TRIPOLI - In a country splintered by conflict and propaganda wars, Libya's journalists are caught in the crossfire between battlefronts and partisan employers, exposing them to risks on the ground.
Fighting that erupted in early April when eastern strongman Khalifa Haftar launched an offensive on the capital Tripoli has only exacerbated the cleavages in the country's fragmented mediascape.
The battle pits the forces of Tripoli's U.N.-recognized Government of National Accord (GNA) against fighters loyal to Haftar, who backs a parallel administration in eastern Libya.
The rival sides each run their own news agencies and official television channels.
And Libya's private media outlets have dug in too — taking sides and thereby exposing their journalists to potential reprisals.
"Because of the conflict... journalists in Libya can't do their normal work anymore," Mohamed al-Najem, who runs the Libyan Center for Freedom of Press (LCFP), told AFP.
Threats and attacks since the 2011 ouster of longtime leader Moammar Gadhafi have prompted several private television networks established by businessmen and politicians in the years immediately after his fall to pull out and transmit from abroad.
Some new outlets have followed suit, broadcasting politically charged content from overseas.
Abuses on the ground
"The [Libyan] media, especially the ones broadcasting from abroad, are largely responsible for the exacerbation of hate speech and incitement to violence," Najem said.
Those outlets, he added, are "encouraging abuses on the ground, which affect their journalists".
The LCFP has documented 32 attacks on journalists since early April, in what it says marks an increase since Haftar launched his offensive.
"Libyan media is facing an unprecedented crisis," said RSF's North Africa head, Souhaieb Khayati.
He said many journalists were, "whether they like it or not", forced to work with Libya's warring factions.
On July 16, the eastern-based administration backed by Haftar banned 11 TV stations it deemed hostile, accusing them of being "terrorism apologists."
Pro-Haftar outlets have banned journalists from covering the strongman's push to take the capital -- unlike the GNA, which has opened up the front on its side to dozens of reporters.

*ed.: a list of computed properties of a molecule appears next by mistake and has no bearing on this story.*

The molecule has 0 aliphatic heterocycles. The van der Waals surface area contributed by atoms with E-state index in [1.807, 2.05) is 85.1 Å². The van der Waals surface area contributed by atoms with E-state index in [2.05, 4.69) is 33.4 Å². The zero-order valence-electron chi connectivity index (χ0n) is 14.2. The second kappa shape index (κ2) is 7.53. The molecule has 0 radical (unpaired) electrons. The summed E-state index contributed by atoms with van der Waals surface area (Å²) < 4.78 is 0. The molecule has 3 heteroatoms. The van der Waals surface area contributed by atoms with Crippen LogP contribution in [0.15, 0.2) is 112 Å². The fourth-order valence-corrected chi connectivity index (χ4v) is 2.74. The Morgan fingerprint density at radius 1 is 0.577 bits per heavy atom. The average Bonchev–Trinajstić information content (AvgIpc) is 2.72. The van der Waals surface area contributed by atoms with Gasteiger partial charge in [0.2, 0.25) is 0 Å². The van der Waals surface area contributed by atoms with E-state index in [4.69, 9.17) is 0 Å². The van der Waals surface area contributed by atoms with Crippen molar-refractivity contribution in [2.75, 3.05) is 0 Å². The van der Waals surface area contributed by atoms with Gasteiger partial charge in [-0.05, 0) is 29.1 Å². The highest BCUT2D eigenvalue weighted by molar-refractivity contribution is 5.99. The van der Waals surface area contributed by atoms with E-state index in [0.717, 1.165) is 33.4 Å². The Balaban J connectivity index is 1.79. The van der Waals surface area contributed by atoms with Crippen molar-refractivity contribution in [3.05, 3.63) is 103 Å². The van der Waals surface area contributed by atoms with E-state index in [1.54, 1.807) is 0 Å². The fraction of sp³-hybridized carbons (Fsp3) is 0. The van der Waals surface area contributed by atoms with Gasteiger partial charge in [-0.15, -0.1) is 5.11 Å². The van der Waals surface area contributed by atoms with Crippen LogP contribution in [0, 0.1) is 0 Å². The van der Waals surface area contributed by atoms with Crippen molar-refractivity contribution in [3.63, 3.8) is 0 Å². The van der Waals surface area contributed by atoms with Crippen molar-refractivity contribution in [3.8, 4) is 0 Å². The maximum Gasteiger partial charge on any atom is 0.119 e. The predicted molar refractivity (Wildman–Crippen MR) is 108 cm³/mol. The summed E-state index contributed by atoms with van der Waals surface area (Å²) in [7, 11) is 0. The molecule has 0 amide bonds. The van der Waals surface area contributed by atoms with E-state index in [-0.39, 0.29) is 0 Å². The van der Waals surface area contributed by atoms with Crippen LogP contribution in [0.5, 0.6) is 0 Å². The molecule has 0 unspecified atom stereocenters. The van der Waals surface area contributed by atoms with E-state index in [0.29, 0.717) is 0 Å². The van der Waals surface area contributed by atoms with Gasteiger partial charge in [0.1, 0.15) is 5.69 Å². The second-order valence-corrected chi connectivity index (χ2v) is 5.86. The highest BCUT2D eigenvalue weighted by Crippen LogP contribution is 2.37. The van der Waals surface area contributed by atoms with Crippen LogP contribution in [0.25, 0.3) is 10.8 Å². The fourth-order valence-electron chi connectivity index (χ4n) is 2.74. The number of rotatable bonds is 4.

"More than 150 foreign journalists have obtained visas since the beginning of the war," according to the GNA's foreign press department.
"Our role is limited to authorizations, but journalists are entirely responsible for their own security on the front," department head Abdelfattah Mhenni told AFP.
Intimidation and injuries
Since the fighting kicked off in Tripoli, an AFP cameraman and another from Reuters have been wounded covering clashes.
Their injuries come after the July 2018 abduction and murder of journalist Musa Abdul Karim and the death of photographer Mohammed bin Khalifa in January this year.
Since the beginning of the year, "journalists and other media professionals [in Libya] continued to be subjected to intimidation and arbitrary detention," U.N. Secretary-General Antonio Guterres said in a report published in late August.
He said the U.N. mission in Libya had "reviewed one case of unlawful killing and more than 10 cases of the arbitrary arrest and detention".
In early May, two journalists from a private anti-Haftar broadcaster were arrested by the strongman's forces while covering the fighting south of Tripoli.
They were released 23 days later, but only after tribal pressure.
None of the arrested or assaulted journalists agreed to talk to AFP for fear of reprisals against themselves or their families.
Many have been forced to change phone number, move, or even flee the country.
In a push to protect journalists, the LCFP is working on a mobile phone app that would provide reporters with a safe way to document attacks.